In case you hadn’t heard, there is a parenting crisis in America right now.
As these Fatherhood Reports clearly demonstrate, at no time in our country’s history, have more dads been less involved with their own children. The reasons are numerous, as the father surveys and reports below outline.
Although these reports outline some very general, and sometimes specific reasons for this, perhaps the most glaring statistic is this one…
The divorce rate among parents raising children with special needs is a staggering 82%. This means that the vast majority of families with children with special needs has only one full-time parent. Couple that with the added stress of numerous appointments to get to, dealing with difficult behaviors, the medication regiment, and fighting with schools to get services and accommodations, leads to a variety of undesirable situations in many homes…
Siblings in these single parent homes are more likely to get less attention, support, and interaction from the parent
Children without a father at home are at a higher risk to get involved with substance abuse, juvenile justice, pre-marital pregnancy, and even a higher rate of mental health issues
The drop out rate in these homes is nearly twice that of homes with two parents, and their academic scores are lower as well
The absence of a father has also been linked to poor inter-relationship skills, abuse, and domestic violence
While there has not been a fatherhood report that specifically addresses the the absence of the father in a special needs family, we can get some insight into this topic by gleaning information from the various reports and surveys below.
We will continue to add more fatherhood reports as they become available…
Family Structure, Father Closeness, and Delinquency, this report examines the relationships between adolescent delinquency and the types of family structures in which adolescents live. It addresses why certain family structures tend to produce lower levels of risk for adolescent delinquency, with an emphasis on the role that father involvement plays in helping adolescents avoid risky behavior.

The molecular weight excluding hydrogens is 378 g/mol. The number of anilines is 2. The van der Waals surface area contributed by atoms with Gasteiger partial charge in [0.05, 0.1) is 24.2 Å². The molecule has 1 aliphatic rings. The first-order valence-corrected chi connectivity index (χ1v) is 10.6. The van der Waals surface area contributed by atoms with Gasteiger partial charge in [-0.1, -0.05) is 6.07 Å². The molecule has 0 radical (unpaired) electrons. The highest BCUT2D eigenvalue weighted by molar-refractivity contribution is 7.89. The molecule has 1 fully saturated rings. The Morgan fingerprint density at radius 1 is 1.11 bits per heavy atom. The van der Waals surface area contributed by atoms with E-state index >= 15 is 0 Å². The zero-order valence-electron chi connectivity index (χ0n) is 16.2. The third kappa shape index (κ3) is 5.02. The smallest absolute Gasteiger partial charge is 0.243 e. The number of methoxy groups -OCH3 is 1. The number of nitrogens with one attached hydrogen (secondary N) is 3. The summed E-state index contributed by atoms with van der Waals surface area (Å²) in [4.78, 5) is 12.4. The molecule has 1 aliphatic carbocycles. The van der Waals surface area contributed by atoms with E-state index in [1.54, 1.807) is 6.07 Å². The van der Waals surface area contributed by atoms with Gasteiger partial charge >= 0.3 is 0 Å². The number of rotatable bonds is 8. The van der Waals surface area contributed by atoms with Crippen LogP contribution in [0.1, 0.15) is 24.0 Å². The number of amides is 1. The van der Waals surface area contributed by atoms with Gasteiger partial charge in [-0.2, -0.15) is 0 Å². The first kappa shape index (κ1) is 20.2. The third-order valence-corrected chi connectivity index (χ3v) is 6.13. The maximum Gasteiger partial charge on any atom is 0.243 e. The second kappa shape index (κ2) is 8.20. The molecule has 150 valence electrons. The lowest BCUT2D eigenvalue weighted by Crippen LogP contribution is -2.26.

Family Structure, Father Closeness, and Drug Abuse, this report examines the relationships between adolescent drug use and the types of family structures in which adolescents live. It addresses why certain family structures tend to produce lower levels of risk for adolescent drug use, with an emphasis on the role that father involvement plays in helping adolescents avoid risky behavior. Drug use is broken down into four categories: smoking, drinking, hard drugs, and inhalants.
The Costs of Father Absence – The Hundred Billion Dollar Man, this study, the first of its kind, provides an estimate of the taxpayer costs of father absence. More precisely, it estimates the annual expenditures made by the federal government to support father-absent homes. These federal expenditures include those made on thirteen means-tested antipoverty programs and child support enforcement, and the total expenditures add up to a startling $99.8 billion.
Fatherhood and Healthy Families Taskforce Report, this report, issued by the President’s Advisory Council on Faith-Based and Neighborhood Partnerships, gives an overview of this parenting crisis, as well as an overview of recommendations. These recommendations are then broken down into specific action steps, to help address the outlined concerns.
Pop’s Culture: A National Survey of Dads’ Attitudes on Fathering, the 700 respondents to the survey were asked 14 questions concerning their attitudes about fatherhood in general, about their views of themselves as fathers, and about their own fathers. These questions were in the form of statements about which the respondents could choose “strongly agree,” “somewhat agree,” “somewhat disagree,” or “strongly disagree.”